The Brineys did not articulate a legal theory that would justify any interference with the Burleys' order of discharge in California, whether before or after it was entered. The Brineys first sought delay of entry of the discharge order and then vacation of the order on the following grounds: 1. The objection to discharge was timely filed in Colorado and notice of the Colorado filing was timely given to the California court. 2. The Colorado court had jurisdiction over the objection to discharge. 3. The Colorado court had denied a motion to dismiss or change venue. I am unable to determine why the foregoing factors, accepted as true, affect the Burleys' discharge in California.

    It is arguable that a Colorado judgment denying discharge to the Burleys would preclude the California court from entering discharge on res judicata grounds. Bluthenthal v. Jones, 208 U.S. 64, 28 S. Ct. 192, 52 L. Ed. 390 (1908). There was no judgment, however, so res judicata does not apply.

    It is also arguable that the doctrine of federal comity is applicable. See, generally Pacesetter Systems, Inc. v. Medtronic, Inc., 678 F.2d 93 (9th Cir.1982) but rulings under that doctrine are reversed only for an abuse of discretion. 678 F.2d at 95.

    I conclude that there is no showing that the trial court should have withheld entry of discharge or that it abused its discretion in denying the motion to vacate the order after entry.

    Nevertheless, I address the issues of venue and jurisdiction because the panel majority rests its decision of reversal on them.


    The panel and the trial court both consider venue determinative and both assume that the judgment of a court of improper venue may be ignored. (They differ in their conclusions, the panel holding that the Colorado venue ruling was correct). Both analyses are flawed because they treat rulings on venue as subject to collateral attack. To the contrary, venue is of concern only to the court whose venue is challenged, and to an appellate court on direct appeal.

    Judgments may be collaterally attacked only for want of jurisdiction. Windsor v. McVeigh, 93 U.S. 274, 282-83, 23 L. Ed. 914 (1876). As was stated in Yale v. National Indemnity Co., 602 F.2d 642 (4th Cir.1979), at 644,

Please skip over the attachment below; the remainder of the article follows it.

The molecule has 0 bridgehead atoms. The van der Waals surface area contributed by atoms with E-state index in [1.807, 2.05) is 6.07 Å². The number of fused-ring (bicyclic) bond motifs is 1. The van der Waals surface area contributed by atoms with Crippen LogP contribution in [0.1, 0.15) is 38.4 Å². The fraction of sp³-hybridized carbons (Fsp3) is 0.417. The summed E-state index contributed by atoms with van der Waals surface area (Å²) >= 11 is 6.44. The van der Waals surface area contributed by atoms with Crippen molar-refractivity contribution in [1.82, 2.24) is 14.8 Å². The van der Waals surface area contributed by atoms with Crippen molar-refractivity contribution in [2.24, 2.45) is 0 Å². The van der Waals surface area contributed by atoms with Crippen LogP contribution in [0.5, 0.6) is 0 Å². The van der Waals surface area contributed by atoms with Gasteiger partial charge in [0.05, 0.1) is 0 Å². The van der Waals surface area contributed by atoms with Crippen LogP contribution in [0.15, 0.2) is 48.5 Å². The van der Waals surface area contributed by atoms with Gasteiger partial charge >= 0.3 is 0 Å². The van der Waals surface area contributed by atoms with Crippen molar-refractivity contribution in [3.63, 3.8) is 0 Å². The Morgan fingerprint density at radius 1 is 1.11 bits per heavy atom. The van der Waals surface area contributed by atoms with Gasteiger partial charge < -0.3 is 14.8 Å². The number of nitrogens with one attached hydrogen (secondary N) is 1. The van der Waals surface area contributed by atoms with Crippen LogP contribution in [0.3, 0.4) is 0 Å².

". . . the traditional rule, Restatement of Judgments § 11 comment b . . . [is] that only void judgments are subject to collateral attack, and that a void judgment is only one that is rendered by a court lacking jurisdiction over the defendant or over the subject matter, or in violation of a procedural requirement so substantial *607 that it is deemed . . . to be void, i.e., to be `jurisdictional'."

    Venue and jurisdiction are distinct concepts. Wright, Miller and Cooper Fed. Practice & Procedure § 3826, p. 166-167. Unlike jurisdiction, venue does not involve the power or authority to adjudicate a controversy. It is a "forum limitation for the convenience of the parties." United States ex rel. Rudick v. Laird, 412 F.2d 16, 20 (2nd Cir.1969). Proper venue is not a prerequisite to the rendition of a valid judgment. Ruddies v. Auburn Spark Plug Co., 261 F. Supp. 648, 649 (S.D.N.Y.1966).

    Accordingly, whether the Colorado court committed error with respect to venue is the exclusive concern of that court and of courts in which appeal from its judgments lie. Neither the Central District of California trial court nor this panel are in that line of appeal. Thus, I agree with the panel majority that the trial court erroneously disregarded the Colorado rulings on venue, but for different reasons.


    The trial court's jurisdiction analysis is also flawed, in my opinion, because it considered the power of the Colorado court to render a valid judgment only as an abstract question of subject matter jurisdiction. It failed to consider whether the Colorado court had in fact acquired jurisdiction to deny the Burleys' discharge. As I now seek to demonstrate, even though the Colorado bankruptcy court had subject matter jurisdiction to grant or deny discharge in bankruptcy, its jurisdiction to deny the Burleys' discharge was never invoked. Accordingly, any judgment of the Colorado court denying discharge would be void and would not have res judicata effect.